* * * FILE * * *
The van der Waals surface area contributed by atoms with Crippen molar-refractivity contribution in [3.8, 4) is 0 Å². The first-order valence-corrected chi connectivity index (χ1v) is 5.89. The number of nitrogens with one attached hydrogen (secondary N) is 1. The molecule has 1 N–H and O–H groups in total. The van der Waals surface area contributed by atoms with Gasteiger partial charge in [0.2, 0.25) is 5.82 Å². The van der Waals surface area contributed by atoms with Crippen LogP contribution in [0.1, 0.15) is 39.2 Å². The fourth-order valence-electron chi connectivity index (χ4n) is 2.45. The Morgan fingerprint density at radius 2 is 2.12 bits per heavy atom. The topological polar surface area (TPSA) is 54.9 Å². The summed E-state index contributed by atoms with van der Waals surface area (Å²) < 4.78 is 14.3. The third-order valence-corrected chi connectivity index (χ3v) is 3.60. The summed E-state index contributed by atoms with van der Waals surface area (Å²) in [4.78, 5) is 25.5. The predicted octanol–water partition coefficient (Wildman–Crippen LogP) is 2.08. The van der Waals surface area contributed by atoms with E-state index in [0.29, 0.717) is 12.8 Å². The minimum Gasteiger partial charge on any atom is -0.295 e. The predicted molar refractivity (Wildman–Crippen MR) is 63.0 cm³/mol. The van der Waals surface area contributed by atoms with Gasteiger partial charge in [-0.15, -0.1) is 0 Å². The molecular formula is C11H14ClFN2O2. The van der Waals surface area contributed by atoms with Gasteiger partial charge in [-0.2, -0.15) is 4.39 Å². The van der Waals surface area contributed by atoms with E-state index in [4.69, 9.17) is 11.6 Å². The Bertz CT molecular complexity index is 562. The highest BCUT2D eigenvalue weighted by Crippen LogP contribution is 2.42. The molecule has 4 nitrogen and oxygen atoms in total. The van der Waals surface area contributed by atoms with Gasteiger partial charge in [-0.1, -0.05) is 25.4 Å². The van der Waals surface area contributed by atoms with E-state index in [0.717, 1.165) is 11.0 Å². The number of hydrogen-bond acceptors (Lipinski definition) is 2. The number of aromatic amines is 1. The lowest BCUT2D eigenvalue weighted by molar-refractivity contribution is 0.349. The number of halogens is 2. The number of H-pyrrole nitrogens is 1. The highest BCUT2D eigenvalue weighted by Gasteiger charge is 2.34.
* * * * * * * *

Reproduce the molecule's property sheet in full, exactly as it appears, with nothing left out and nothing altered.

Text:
The van der Waals surface area contributed by atoms with Crippen molar-refractivity contribution in [3.8, 4) is 0 Å². The first-order valence-corrected chi connectivity index (χ1v) is 5.89. The number of nitrogens with one attached hydrogen (secondary N) is 1. The molecule has 1 N–H and O–H groups in total. The van der Waals surface area contributed by atoms with Gasteiger partial charge in [0.2, 0.25) is 5.82 Å². The van der Waals surface area contributed by atoms with Crippen LogP contribution in [0.1, 0.15) is 39.2 Å². The fourth-order valence-electron chi connectivity index (χ4n) is 2.45. The Morgan fingerprint density at radius 2 is 2.12 bits per heavy atom. The topological polar surface area (TPSA) is 54.9 Å². The summed E-state index contributed by atoms with van der Waals surface area (Å²) < 4.78 is 14.3. The third-order valence-corrected chi connectivity index (χ3v) is 3.60. The summed E-state index contributed by atoms with van der Waals surface area (Å²) in [4.78, 5) is 25.5. The predicted octanol–water partition coefficient (Wildman–Crippen LogP) is 2.08. The van der Waals surface area contributed by atoms with E-state index in [0.29, 0.717) is 12.8 Å². The minimum Gasteiger partial charge on any atom is -0.295 e. The predicted molar refractivity (Wildman–Crippen MR) is 63.0 cm³/mol. The van der Waals surface area contributed by atoms with Gasteiger partial charge in [-0.15, -0.1) is 0 Å². The molecular formula is C11H14ClFN2O2. The van der Waals surface area contributed by atoms with Gasteiger partial charge in [-0.2, -0.15) is 4.39 Å². The van der Waals surface area contributed by atoms with E-state index in [4.69, 9.17) is 11.6 Å². The Bertz CT molecular complexity index is 562. The highest BCUT2D eigenvalue weighted by Crippen LogP contribution is 2.42. The molecule has 4 nitrogen and oxygen atoms in total. The van der Waals surface area contributed by atoms with Gasteiger partial charge in [-0.1, -0.05) is 25.4 Å². The van der Waals surface area contributed by atoms with E-state index in [0.717, 1.165) is 11.0 Å². The number of hydrogen-bond acceptors (Lipinski definition) is 2. The number of aromatic amines is 1. The lowest BCUT2D eigenvalue weighted by molar-refractivity contribution is 0.349. The number of halogens is 2. The number of H-pyrrole nitrogens is 1. The highest BCUT2D eigenvalue weighted by Gasteiger charge is 2.34.